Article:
‘Deep freeze’ between Qatar and the UAE is over
After years of frayed diplomatic ties, Qatar and the UAE appear to be working toward mending their relationship and becoming “brotherly countries” once more, analysts have said.
“The deep freeze is thawing,” Michael Stephens, director of the Royal United Services Institute in Qatar, told Doha News this week. “There are still divisions over how both sides view the region and its politics, but the hostility can’t continue.”
Later in the day, Al Nahyan led a joint higher ministerial committee meeting with Qatar Foreign Minister Sheikh Mohammed bin Abdulrahman Al-Thani.
That ended with several agreements on culture, tourism, youth and developing small and medium-sized enterprises aimed at strengthening ties between citizens of the two countries, the state news agency added.
“The fact that such a high-level delegation was led by the foreign minister reflects the importance that the UAE attaches to this relationship,” prominent Emirati commentator Sultan Al Qassemi told Doha News.
“After a period of cooling relations it is clear that Qatar and the UAE have turned a page and have accelerated the re-strengthening of ties.”
Relations between the two Gulf states hit a low point in 2014 when the UAE, along with Saudi Arabia and Bahrain, withdrew their ambassadors from Qatar.
The move was seen as disapproval of Qatar’s relationship with the Muslim Brotherhood, which the UAE and Saudi Arabia perceived to be a threat to their authority.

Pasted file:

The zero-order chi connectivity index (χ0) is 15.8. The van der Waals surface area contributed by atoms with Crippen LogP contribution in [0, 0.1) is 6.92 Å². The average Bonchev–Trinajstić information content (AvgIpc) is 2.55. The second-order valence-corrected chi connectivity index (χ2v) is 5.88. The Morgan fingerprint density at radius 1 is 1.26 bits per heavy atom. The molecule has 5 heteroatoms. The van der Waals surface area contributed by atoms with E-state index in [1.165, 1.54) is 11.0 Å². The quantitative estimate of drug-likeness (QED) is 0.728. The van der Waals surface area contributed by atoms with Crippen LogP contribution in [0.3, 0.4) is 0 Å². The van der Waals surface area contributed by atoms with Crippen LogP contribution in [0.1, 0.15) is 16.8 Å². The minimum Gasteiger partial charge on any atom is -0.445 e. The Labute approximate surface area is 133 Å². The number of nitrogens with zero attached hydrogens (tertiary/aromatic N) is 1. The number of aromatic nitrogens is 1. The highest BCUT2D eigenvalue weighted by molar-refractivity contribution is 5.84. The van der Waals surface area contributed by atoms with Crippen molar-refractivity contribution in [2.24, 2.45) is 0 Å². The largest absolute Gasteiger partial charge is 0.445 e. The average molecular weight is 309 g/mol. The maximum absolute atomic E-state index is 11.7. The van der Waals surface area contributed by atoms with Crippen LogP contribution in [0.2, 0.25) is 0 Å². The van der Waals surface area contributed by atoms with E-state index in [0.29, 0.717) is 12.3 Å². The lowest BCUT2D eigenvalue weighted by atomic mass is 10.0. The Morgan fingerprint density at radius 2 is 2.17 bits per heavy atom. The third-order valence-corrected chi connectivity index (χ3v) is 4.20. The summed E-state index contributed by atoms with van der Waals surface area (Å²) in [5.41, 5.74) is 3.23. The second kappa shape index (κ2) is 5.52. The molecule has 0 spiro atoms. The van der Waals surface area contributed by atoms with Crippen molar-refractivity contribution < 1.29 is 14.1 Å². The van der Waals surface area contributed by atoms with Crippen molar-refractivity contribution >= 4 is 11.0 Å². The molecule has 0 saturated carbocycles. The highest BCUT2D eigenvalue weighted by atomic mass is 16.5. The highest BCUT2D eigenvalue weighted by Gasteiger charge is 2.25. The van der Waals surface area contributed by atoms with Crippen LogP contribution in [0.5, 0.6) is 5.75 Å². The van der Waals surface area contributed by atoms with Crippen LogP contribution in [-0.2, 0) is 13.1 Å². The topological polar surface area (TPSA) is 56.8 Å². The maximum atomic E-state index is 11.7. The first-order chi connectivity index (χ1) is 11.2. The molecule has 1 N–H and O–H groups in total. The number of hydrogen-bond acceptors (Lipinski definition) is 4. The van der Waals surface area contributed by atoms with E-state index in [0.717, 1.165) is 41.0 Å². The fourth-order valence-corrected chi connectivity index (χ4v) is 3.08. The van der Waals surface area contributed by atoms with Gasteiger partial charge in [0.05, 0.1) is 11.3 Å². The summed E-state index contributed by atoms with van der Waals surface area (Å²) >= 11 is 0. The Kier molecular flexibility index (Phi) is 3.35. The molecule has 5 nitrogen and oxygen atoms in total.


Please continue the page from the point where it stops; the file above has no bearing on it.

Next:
Behind the scenes, the UAE was also allegedly planting anti-Qatar news stories with American journalists, according to investigative news outlet The Intercept.
Officially, Qatar was accused of failing to abide by a GCC security pact that pledged non-interference in the affairs of other member states.
As the 2014 diplomatic dispute drew to a close, several senior Muslim Brotherhood members announced plans to leave Qatar.
However, ties between Qatar and the Islamist group were not scrapped altogether, said David Roberts, a lecturer at King’s College London and a Gulf expert.
Speaking to Doha News, he said:
“Qatar has evidently rolled back its support towards these moderate Islamists, which will be appreciated in Abu Dhabi.
Qatar has tried to be a reasonable neighbor and accommodate Abu Dhabi’s perspective and not be as assiduous in support of these groups. But deep – almost philosophical – differences remain in approach to the role of Islamists in the Middle East.”
More broadly, Sheikh Tamim is widely regarded as pursuing a quieter foreign policy than his father, which Stephens said is likely putting its Gulf allies at ease.
“My hunch is that the UAE just doesn’t view it as such an active threatening neighbor any longer,” he said.
Despite the frayed political tensions, economic and social ties were largely unaffected by the dispute, which officially came to end in November 2014 with the signing of a new GCC security and stability agreement.
Gulf residents kept traveling to other GCC member states unhindered, and cross-border business – worth billions of dollars each year – continued.
Those economic ties were heralded at yesterday’s joint committee meeting, which noted that there are some 175 flights per week between Qatar and the UAE on the two countries’ national carriers.
The joint statement said there are 1,074 UAE companies operating in Qatar and 4,200 Qatari firms operating in the UAE.